My DIY Writing Retreat: What it Taught Me about My Writing Practice

by A.H. Plotts
published in Writing

While my new column is about short fiction; short stories, novellas, novelettes, and flash, I want to start with some thoughts designed to help focus on writing, no matter what form it takes. Setting up time to write can be more challenging than choosing what form to write in, so I designed a DIY writing retreat to help me develop my writing practice. What I learned was that it takes more than just putting words on the page to keep my writing practice going. I need to nourish my body, my mind, and my soul. 

DIY Writing Retreat Set-Up

I designed my week-long writing retreat to focus on three areas that are important to my personal development: writing, (revising my current WIP or “work in progress,” a horror novel in its sixth draft); learning, (reading and writing exercises from a workbook on writing horror); and reading comparative horror novels. I also included down time, exercise, and breaks for meals in my daily schedule. 

My hubby found an AirBnB we could retreat to and vowed to prepare my meals over the week-long retreat that coincided with my birthday, joining me and supporting what I was trying to do. 

Nourishing the Body 

No matter what writing space or position is most comfortable for your body, it’s important to remember to move around. Get up, stretch in place, change positions. The older I get, the harder it is to recover physically after being in a particular position for long stretches of time. I need to remind myself to sit comfortably and to move!

When I get into a groove while writing, I don’t want to get up and out of my chair to go to the bathroom, let alone prepare a meal. But I know that if I don’t feed and water my body, I won’t be able to work at my peak level of performance no matter what I’m doing. 

I scheduled three meals a day during my retreat, and when I took those breaks, I moved to the dining table. I didn’t panic thinking I was infringing on my writing practice, because those breaks were accounted for in my schedule.  

If you’re lucky to have a significant other who is willing to prepare your meals, I can now say from experience that it’s wonderful. Especially if they’re a good cook. But even if you’re on your own, don’t skip feeding the body! Do some preparation ahead of time. Order in. Bring prepared meals you can microwave. Utilize restaurants or grocery stores nearby. Whatever you decide, just schedule enough time in your day to limit anxiety and maximize the time for your writing practice.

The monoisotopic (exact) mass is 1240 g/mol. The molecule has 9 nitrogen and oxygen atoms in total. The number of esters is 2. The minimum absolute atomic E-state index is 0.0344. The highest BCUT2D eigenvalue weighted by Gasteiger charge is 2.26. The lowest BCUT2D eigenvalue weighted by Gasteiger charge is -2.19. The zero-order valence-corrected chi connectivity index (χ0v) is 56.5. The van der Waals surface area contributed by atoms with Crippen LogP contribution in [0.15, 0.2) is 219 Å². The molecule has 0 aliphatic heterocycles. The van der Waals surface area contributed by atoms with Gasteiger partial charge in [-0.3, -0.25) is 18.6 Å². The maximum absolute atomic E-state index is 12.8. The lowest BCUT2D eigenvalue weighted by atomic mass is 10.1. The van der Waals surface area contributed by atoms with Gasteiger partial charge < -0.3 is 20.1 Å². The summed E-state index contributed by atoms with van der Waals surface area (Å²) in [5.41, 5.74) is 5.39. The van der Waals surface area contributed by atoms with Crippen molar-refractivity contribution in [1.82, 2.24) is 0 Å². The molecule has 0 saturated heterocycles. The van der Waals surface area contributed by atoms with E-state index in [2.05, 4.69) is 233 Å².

One other note about setting up your space. It’s nice to get away, but staying at home you know what you’re in for. Our AirBnB was a place we’d never been to before, more rustic than expected, and with some surprises we were well-prepared for. The anxiety that arose from being in an unfamiliar and uncomfortable place was not helpful. Which leads me to the next point. The importance of sleep to nourish the body. 

One of my birthday wishes was to have my cat with me during my retreat. I miss him when I travel. Unfortunately, during this retreat, I learned that he is NOT well suited for travel. He spent nights crying, pacing, and running over the top of me while I was trying to sleep. One of the unwelcome surprises at the retreat location was the serious rodent action that drove our cat crazy. By day two, I was suffering from sleep deprivation. That led to napping during the day, screwing up my schedule. 

Nourishing the Mind 

I’d designed my retreat to get the maximum amount of work done on my writing practice. I operate well within a schedule. I like routine. It was a good lesson that even the best laid plans can go sideways. Some deviations are outside our ability to control. Just as in life, in our writing practice, we must be aware and ready to accept these changes, and not let it mess with our heads, or move us away from our goals. 

The week of my DIY retreat, some of the worst storms in Californian history took place. There was torrential rain. There was flash-flooding. Gale force winds whipped trees out the ground. And there I was, hunkered down in a cabin in the woods, in the mountains, with an anxious cat, but we were fine.